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Young Blood

Life after disengaging from the MILF

/ 05:12 AM November 11, 2018

It has only been a year since I was counted among the children who were disengaged from the Moro Islamic Liberation Front-Bangsamoro Islamic Armed Forces (MILF-BIAF).

The disengagement process is part of the completion of the United Nations and MILF Action Plan to ensure that children are not recruited and used in armed conflict.

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I am thankful that the Community Family Services International (CFSI), MILF Focal Points and Unicef are monitoring the progress of children and families that were disengaged from the MILF-BIAF.

When I heard that CFSI was looking for volunteers to help in this project, I immediately signed up, believing that this would help not only me, but also other disengaged children.

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With CFSI, I trained to become a para-social worker, which gave me hope and self-confidence. I learned to talk to different kinds of people, to interview them, to collect information and to write reports.

I was timid at first, but I slowly learned to open up and even be humorous; people no longer had to draw me out of my shell. Things I learned from my studies also greatly boosted my self-confidence. I am happy that I gained more friends, including those outside of my social circle.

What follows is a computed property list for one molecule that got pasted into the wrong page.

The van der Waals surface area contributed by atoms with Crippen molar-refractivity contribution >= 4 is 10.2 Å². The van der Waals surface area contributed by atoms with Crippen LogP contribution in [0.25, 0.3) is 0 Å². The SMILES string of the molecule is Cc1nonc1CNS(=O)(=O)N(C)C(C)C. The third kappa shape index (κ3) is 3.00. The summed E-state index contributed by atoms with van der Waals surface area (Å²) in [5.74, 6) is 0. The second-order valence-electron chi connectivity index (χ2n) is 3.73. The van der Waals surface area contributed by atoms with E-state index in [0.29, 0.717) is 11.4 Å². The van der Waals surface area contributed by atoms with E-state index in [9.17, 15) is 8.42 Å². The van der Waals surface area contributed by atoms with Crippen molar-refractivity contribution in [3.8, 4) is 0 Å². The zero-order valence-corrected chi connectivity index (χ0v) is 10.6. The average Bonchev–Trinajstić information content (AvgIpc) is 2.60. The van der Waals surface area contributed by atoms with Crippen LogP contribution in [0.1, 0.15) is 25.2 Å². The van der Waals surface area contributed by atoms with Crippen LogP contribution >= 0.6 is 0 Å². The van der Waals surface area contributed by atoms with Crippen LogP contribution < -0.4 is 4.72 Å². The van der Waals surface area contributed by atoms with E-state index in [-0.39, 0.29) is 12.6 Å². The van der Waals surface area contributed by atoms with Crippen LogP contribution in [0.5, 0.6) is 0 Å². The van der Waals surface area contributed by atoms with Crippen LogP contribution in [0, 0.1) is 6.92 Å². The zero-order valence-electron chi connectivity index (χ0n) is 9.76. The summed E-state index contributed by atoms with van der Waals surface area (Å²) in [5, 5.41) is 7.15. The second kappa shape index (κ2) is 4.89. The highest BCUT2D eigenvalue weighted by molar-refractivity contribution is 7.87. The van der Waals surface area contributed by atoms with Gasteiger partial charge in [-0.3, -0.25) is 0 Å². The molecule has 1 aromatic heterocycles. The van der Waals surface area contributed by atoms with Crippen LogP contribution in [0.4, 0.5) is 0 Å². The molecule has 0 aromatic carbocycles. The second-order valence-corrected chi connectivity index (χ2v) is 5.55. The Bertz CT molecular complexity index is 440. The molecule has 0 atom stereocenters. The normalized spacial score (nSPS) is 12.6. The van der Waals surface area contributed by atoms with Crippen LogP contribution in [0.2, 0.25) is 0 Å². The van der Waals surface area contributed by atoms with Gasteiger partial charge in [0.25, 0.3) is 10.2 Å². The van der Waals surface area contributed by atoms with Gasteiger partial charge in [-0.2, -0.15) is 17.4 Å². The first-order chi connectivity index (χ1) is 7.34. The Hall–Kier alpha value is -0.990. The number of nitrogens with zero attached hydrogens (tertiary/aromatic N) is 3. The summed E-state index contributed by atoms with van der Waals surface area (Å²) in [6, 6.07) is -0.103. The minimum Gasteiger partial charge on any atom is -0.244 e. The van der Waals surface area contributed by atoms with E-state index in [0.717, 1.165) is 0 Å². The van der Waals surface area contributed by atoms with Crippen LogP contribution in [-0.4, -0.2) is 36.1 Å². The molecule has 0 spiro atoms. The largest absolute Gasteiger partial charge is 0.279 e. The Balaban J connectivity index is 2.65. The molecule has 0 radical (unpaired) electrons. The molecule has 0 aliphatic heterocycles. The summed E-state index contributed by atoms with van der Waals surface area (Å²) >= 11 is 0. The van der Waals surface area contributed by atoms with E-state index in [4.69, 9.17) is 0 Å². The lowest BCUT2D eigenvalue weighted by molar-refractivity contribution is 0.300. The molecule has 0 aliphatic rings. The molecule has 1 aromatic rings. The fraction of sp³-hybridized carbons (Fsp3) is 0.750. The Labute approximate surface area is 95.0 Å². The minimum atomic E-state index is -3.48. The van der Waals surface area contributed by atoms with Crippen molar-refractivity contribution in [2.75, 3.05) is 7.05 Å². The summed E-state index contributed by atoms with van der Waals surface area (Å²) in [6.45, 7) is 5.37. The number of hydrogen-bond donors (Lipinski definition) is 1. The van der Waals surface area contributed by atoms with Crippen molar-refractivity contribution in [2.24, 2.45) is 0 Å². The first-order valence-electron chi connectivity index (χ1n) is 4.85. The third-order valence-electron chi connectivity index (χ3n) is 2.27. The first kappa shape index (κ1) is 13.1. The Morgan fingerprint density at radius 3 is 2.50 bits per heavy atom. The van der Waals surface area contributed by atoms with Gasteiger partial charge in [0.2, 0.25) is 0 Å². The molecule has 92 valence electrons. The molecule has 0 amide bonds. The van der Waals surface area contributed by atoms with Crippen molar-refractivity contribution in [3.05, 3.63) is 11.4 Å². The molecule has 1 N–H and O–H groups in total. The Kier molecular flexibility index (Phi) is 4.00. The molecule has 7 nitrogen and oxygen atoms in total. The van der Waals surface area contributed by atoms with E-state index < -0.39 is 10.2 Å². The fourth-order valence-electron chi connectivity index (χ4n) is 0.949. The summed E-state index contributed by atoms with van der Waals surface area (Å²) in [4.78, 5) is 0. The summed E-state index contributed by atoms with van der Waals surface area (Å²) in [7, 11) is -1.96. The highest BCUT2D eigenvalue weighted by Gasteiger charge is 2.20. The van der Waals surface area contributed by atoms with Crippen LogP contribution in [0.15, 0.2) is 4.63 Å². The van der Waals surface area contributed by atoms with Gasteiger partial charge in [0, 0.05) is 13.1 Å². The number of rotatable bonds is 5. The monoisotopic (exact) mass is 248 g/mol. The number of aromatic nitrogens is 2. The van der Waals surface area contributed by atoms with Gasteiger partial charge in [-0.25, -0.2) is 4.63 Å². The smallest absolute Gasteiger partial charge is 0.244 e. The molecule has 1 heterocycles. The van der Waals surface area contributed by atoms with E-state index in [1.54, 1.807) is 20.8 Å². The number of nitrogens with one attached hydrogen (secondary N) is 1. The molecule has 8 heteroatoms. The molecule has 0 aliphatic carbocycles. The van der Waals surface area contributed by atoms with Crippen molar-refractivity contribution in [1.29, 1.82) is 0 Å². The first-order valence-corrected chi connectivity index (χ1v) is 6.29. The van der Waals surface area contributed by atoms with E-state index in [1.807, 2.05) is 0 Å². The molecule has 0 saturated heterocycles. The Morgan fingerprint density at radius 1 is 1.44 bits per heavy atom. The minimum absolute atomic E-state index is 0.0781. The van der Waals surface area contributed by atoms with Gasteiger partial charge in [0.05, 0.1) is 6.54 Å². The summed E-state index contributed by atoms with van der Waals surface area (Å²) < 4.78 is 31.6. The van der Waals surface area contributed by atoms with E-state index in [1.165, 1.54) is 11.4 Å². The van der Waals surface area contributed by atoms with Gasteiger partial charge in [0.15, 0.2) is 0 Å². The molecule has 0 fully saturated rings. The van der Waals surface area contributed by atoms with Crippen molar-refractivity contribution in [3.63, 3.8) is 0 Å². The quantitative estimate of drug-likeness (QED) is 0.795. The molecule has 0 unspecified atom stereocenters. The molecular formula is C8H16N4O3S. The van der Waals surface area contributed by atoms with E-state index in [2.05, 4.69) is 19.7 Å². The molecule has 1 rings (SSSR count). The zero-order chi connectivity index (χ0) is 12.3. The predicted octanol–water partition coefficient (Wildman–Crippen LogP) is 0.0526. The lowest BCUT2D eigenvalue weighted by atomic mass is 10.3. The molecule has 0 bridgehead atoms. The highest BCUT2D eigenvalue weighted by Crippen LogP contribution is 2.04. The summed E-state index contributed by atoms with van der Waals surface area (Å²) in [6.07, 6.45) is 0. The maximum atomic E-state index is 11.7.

I wanted so much to be a para-social worker because, first, I wanted to help my family and my community. Second, I believe helping other people is a way to earn God’s reward. And, as a disengaged child myself, I know that others also dream of getting a scholarship and going to school.

At present, I am able to go back to formal school and to a madrassa, or Arabic school. I’m 17 years old now and studying in Grade 8. In the madrassa where I am in Grade 5, I attend classes every Friday and Saturday.

Like other children in my village, we walk for three hours to get to school. There is only one jeepney that plies our route due to the distance and poor road conditions. Despite these difficult conditions, I still work hard so that I can finish school.

I wish to be of help to my family and society, that they will be given livelihood assistance to meet their needs. Every time I receive my allowance, I give most to my mother, who apportions it according to the daily family needs, while the rest goes to my schooling.

I dream that I will finish school and become a police officer. If given the chance to be granted a scholarship, I will pursue a bachelor’s degree in criminology.

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I also dream that my siblings get to go back to college; they had to stop going to school because we couldn’t afford it. I also wish that my parents will have a livelihood. Finally, I dream that one day I will become an uztadia or a hafidah (Quranic scholar/educator).

* * *

Amirah, 17, is among those disengaged from the MILF-BIAF, under the UN-MILF Action Plan, to ensure that children are not recruited and used in armed conflict.

Amirah is a pseudonym used to protect the privacy of the writer.

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TAGS: Amiran, disengaged children, MILF, Young Blood
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